How is Dependency injection applied to Spring Boot (part 2)?

Tram Ho

1. Inversion of Control (IoC)

1.1. What is IoC?

In the previous section we learned about Dependency inversion principles, and learned the principles for better coding. However, the DI principle is simply the principle, and its implementation is unclear. We can do the same as before, creating each object separately, then attaching them together (via constructor).

However, if the program has many modules and many objects, the situation will be as follows:

  • Missing module into another module
  • Pay attention to the order in which the module is initialized.
  • Ring dependent (A depends on B, and B also depends on A, so we don’t know whether to create A or B first)

The way to create individual modules, then reattach is called the normal way. Due to the above disadvantages, nowadays people give the concept of IoC – Inversion of Control – reversing control.

IoC aims to simplify the process of object creation and the association between them, by following the principle: Don’t create objects, just describe how they will be created.

Because the process is complicated and difficult to implement, there are many frameworks that come out that support IoC, typically Spring for Java or Angular of JavaScript.

IoC framework will have available components to create and manage objects in the program. IoC will manage, analyze dependencies, create objects in the most suitable order and link them together, according to the programmer description.

Inversion of control has many types of implementation, such as using ServiceLocator, Delegate, … but the most popular is Dependency injection. I will talk about it in the next section.

1.1. Code examples

As above, thanks to our IoC should not themselves create by new modules as before. We do not need to write the following code to create two modules goodEngine and myCar .

The above code we both create and link the two objects together. But not with the IoC framework, we just need to mark (mark) on the classes. IoC framework will rely on that to create the correct module as required.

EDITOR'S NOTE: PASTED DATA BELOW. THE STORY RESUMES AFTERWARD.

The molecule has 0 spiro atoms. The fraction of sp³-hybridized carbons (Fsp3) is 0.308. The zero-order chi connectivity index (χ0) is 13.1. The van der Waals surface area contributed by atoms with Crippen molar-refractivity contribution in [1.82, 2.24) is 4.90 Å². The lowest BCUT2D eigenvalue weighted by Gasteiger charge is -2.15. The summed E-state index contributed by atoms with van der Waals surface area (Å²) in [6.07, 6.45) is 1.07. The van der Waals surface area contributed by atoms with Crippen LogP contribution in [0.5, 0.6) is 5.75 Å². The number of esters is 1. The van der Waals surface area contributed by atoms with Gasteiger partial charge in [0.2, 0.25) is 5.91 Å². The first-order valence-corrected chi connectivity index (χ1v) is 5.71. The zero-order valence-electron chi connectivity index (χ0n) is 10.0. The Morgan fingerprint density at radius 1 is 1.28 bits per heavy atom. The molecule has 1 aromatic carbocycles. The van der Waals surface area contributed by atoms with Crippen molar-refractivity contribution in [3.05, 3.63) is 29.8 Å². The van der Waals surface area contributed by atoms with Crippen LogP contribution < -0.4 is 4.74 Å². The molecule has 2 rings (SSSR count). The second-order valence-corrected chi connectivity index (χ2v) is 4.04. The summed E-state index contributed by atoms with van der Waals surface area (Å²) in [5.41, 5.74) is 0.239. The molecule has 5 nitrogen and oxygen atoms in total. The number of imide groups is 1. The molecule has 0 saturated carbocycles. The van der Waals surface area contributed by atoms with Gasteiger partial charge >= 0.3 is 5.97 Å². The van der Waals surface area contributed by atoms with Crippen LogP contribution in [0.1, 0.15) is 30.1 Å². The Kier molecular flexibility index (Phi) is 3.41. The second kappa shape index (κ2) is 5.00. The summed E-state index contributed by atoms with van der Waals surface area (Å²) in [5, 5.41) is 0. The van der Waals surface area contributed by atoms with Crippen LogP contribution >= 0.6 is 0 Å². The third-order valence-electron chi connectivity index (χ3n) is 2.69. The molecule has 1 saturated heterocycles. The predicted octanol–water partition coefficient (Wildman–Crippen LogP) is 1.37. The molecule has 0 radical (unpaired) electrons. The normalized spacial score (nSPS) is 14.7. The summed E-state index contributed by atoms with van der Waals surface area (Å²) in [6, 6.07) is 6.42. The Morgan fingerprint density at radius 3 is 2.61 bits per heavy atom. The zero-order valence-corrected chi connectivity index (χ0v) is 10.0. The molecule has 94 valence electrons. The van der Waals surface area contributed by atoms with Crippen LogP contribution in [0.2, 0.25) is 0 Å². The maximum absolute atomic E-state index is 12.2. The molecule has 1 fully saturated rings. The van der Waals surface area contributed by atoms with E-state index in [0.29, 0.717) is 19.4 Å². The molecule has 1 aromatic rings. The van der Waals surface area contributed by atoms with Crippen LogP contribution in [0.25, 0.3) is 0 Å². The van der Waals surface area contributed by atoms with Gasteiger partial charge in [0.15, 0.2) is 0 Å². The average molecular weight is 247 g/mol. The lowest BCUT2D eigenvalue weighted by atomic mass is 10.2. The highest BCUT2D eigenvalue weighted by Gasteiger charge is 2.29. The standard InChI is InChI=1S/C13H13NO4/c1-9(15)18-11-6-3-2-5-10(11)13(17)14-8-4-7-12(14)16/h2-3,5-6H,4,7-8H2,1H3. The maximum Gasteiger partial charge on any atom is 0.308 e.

Each class marked with @Component (this is called Annotation in java) will be understood by IoC as a module:

  • @Component is to tell the IoC container to create a single object (singleton).
  • @Autowired is to find the corresponding module (created from before) and inject it into it.

Thanks to the IoC framework, it’s much easier to create and link modules. However, IoC should only be applied on modules, large objects, and small, miscellaneous objects that are used temporarily should not be used.

2. Dependency injection

2.1. What is Dependency injection?

DI is an implementation of IoC, by injecting the module into another module that needs it. For example, high-level module Car needs Engine module, then dependency injection will follow the steps as follows:

  • Find and create modules corresponding to Engine (class that has Engine interface implements)
  • Create a Car module, because Car depends on Engine , IoC finds and retrieves the Engine object created earlier and injects it into the Car .
  • Accomplished

Every module in IoC is called dependency, although there are modules that are not dependent on any other module. When the program runs, IoC will scan all classes marked with dependencies, create a single object (singleton), and put it in a bag called the IoC container, and use it whenever needed. Therefore, the modules ensure IoC create only one object, saving memory and managing it easier.

If when creating a module, but that module needs another module, IoC will look in the IoC container to see if there is, if so, inject, if not, create a new one, put it in the container and inject. The automatic injecting of dependencies (modules) like this is called Dependency injection .

Note small, need to distinguish DI (dependency injection) with the DI principle (dependency inversion principle) offline.

2.2. Types of injection

There are 2 main types:

  • Constructor-based injection: Use injected required modules. The injected modules are in the constructor, and are assigned in turn to the fields.
  • Setter-based injection: Use injected optional modules. Each module will be injected through the setter, located in parameters and also assigned to certain fields.

Take a look at the following code to understand what constructor based and setter based look like.

3. Apply to Spring Boot

Spring is a framework built on the principle of Dependency injection. Spring itself contains an IoC container, which is responsible for creating and managing modules:

  • Spring’s IoC container is called Application context
  • The modules contained in the IoC container are called Beans

Spring Boot uses annotations like @Component to mark up the class, indicating that the class needs to create a module. In addition to @Component , there are other annotations such as @Repository , @Controlller , @Service , … also marked as module.

When the Spring Boot application runs, the IoC container will perform the following process:

  • Scan classes marked Bean, and create a singleton object, put in the IoC container
  • When there is a Bean dependent on another Bean, the IoC will look in the container, if not, create it, if there is, then get it and inject it into the bean that needs it.

Basically, in the next section we will discuss more closely about two concepts Bean and Application context offline. See you in the next articles. If you find a good and useful article, don’t forget to upvote to motivate yourself.

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Source : Viblo